elimination of subsidies that fuel sprawl
Myriad government policies encourage and even require suburban sprawl and urban disinvestment. These consist of subsidies, taxes, zoning practices and regulatory regimes at all levels of government. It is important to identify the many public policies that favor sprawl so that we can understand how sprawl is an artifact of very specific public policies, not a natural, inevitable condition of growth.

Although defenders of the status quo like to portray the issue as "free markets" versus government intervention -- with free markets being presumptively more efficient and responsible -- the real issue is which kinds of government intervention should prevail: policies that subsidize sprawl and reward short-term business investments? Or policies that support more affordable, environmentally sensitive, socially equitable and financially efficient patterns of development?

Myron Orfield's research into urban disinvestment and suburban growth in the Twin Cities showed how uniform regional pricing for sewers means that the city and older suburbs are subsidizing new infrastructure for developing suburbs. This pricing arrangement is not only grossly unfair to urban residents, it encourages sprawl. In the early 1990's a major independent study of infrastructure costs in the Twin Cities region showed that the central cities and older suburbs are indeed the biggest subsidizers of infrastructure in the affluent, developing suburbs.1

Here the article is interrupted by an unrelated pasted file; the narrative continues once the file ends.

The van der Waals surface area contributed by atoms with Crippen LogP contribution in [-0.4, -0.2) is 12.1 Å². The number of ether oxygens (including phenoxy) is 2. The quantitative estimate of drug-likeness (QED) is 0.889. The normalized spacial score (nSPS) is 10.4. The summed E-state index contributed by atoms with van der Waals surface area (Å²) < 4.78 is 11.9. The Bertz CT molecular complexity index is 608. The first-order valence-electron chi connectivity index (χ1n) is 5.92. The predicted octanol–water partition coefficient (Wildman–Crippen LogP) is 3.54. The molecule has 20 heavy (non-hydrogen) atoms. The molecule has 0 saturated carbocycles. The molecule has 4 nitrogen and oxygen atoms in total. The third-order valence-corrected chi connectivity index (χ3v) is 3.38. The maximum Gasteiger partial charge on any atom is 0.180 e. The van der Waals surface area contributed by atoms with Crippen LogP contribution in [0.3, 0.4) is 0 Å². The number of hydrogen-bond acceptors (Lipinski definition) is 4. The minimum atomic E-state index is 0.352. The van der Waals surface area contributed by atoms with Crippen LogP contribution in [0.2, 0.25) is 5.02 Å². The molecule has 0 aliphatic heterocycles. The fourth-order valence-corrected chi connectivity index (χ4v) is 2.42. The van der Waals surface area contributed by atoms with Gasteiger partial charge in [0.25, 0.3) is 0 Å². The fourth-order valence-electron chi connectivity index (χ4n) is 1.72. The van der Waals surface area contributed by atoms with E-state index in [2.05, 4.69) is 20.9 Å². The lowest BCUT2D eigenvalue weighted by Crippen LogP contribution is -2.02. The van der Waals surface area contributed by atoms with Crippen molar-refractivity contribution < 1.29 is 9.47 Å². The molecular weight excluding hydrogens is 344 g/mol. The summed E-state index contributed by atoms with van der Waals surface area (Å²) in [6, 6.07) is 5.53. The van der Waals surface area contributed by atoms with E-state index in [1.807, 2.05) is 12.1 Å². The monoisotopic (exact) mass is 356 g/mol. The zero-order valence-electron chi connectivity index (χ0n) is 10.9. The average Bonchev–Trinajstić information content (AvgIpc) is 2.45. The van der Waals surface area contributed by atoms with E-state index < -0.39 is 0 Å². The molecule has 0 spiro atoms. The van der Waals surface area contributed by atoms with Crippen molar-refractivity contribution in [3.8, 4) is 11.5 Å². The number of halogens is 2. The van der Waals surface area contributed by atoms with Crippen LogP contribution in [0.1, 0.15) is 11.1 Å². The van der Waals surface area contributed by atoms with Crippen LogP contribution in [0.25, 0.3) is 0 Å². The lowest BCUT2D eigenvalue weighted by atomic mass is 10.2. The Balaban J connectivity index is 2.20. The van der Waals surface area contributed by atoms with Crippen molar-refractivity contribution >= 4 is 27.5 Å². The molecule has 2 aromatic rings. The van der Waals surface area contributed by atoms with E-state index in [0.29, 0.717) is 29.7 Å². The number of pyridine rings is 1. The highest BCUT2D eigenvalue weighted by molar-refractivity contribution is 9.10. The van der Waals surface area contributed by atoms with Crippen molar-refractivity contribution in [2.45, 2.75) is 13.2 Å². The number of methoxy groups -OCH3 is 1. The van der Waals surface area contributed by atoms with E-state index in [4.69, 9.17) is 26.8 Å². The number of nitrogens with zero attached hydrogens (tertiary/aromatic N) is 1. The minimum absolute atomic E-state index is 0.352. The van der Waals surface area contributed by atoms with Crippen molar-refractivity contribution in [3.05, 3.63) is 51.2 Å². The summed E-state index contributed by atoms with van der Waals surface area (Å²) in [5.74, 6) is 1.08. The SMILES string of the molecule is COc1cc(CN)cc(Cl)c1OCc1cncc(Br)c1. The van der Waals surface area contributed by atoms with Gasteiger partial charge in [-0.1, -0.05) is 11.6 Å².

This pattern is common in many metro areas: a disproportionate share of money for new freeways, sewers, schools and other public services is channeled to the richest communities, and paid for by the city and older suburbs. 

Some local governments have begun to work together to develop regional strategies to counter sprawl-type development patterns.  Minneapolis/St. Paul is a good example of a regional approach that encourages investment in the central cities:

  • Under the Minneapolis/St. Paul regional tax sharing plan, every community in the region shares 40 percent of new property taxes. That way, the massive Mall of America pays taxes to more than just Bloomington, where the mall is located.  Of 186 communities, 137 have seen their tax base increase.  “The entire area is one economy and, for that reason, it supports a regional consciousness or spirit,” said Gene Knaff of the metropolitan council.  While Minneapolis has lost population, it has maintained  jobs and its economic base.  The downtown is noted for upscale shopping, pedestrian traffic and a twice weekly farmers’ market.2 

1 Myron Orfield, Metropolitics: A Regional Agenda for Community and Stability (Washington, D.C.: Brookings Institution Press, 1997), p. 63.

2 Rusty Hoover, The Detroit News, April 4, 1999.